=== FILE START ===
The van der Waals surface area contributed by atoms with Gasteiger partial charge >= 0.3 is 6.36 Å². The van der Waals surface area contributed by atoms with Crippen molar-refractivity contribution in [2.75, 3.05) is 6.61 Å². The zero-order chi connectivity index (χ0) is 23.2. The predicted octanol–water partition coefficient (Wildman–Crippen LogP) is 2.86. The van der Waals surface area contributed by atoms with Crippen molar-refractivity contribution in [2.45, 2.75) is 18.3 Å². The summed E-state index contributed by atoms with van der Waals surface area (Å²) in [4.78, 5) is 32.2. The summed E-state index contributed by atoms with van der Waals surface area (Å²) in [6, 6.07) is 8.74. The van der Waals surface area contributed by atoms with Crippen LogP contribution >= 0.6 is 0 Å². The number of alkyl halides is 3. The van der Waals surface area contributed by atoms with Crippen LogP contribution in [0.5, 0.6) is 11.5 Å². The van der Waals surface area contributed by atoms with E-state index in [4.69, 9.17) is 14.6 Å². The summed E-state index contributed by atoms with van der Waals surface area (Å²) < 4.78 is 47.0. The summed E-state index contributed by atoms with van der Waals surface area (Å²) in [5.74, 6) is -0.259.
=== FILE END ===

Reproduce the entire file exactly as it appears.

The van der Waals surface area contributed by atoms with Gasteiger partial charge >= 0.3 is 6.36 Å². The van der Waals surface area contributed by atoms with Crippen molar-refractivity contribution in [2.75, 3.05) is 6.61 Å². The zero-order chi connectivity index (χ0) is 23.2. The predicted octanol–water partition coefficient (Wildman–Crippen LogP) is 2.86. The van der Waals surface area contributed by atoms with Crippen molar-refractivity contribution in [2.45, 2.75) is 18.3 Å². The summed E-state index contributed by atoms with van der Waals surface area (Å²) in [4.78, 5) is 32.2. The summed E-state index contributed by atoms with van der Waals surface area (Å²) in [6, 6.07) is 8.74. The van der Waals surface area contributed by atoms with Crippen LogP contribution >= 0.6 is 0 Å². The number of alkyl halides is 3. The van der Waals surface area contributed by atoms with Crippen LogP contribution in [0.5, 0.6) is 11.5 Å². The van der Waals surface area contributed by atoms with E-state index in [4.69, 9.17) is 14.6 Å². The summed E-state index contributed by atoms with van der Waals surface area (Å²) < 4.78 is 47.0. The summed E-state index contributed by atoms with van der Waals surface area (Å²) in [5.74, 6) is -0.259.